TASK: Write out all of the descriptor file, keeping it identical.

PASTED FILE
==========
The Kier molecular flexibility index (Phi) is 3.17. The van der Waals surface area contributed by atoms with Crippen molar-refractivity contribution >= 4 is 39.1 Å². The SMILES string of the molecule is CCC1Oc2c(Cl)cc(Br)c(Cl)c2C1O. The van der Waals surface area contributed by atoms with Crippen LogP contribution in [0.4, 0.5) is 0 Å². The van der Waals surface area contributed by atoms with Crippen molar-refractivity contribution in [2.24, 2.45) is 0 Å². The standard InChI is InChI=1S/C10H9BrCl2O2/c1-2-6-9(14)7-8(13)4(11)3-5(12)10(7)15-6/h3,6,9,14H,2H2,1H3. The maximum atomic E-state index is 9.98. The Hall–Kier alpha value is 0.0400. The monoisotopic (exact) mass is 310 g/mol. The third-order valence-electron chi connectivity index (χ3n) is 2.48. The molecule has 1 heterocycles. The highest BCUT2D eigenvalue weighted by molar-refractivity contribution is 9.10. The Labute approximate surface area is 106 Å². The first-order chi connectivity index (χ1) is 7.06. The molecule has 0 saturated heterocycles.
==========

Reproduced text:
The Kier molecular flexibility index (Phi) is 3.17. The van der Waals surface area contributed by atoms with Crippen molar-refractivity contribution >= 4 is 39.1 Å². The SMILES string of the molecule is CCC1Oc2c(Cl)cc(Br)c(Cl)c2C1O. The van der Waals surface area contributed by atoms with Crippen LogP contribution in [0.4, 0.5) is 0 Å². The van der Waals surface area contributed by atoms with Crippen molar-refractivity contribution in [2.24, 2.45) is 0 Å². The standard InChI is InChI=1S/C10H9BrCl2O2/c1-2-6-9(14)7-8(13)4(11)3-5(12)10(7)15-6/h3,6,9,14H,2H2,1H3. The maximum atomic E-state index is 9.98. The Hall–Kier alpha value is 0.0400. The monoisotopic (exact) mass is 310 g/mol. The third-order valence-electron chi connectivity index (χ3n) is 2.48. The molecule has 1 heterocycles. The highest BCUT2D eigenvalue weighted by molar-refractivity contribution is 9.10. The Labute approximate surface area is 106 Å². The first-order chi connectivity index (χ1) is 7.06. The molecule has 0 saturated heterocycles.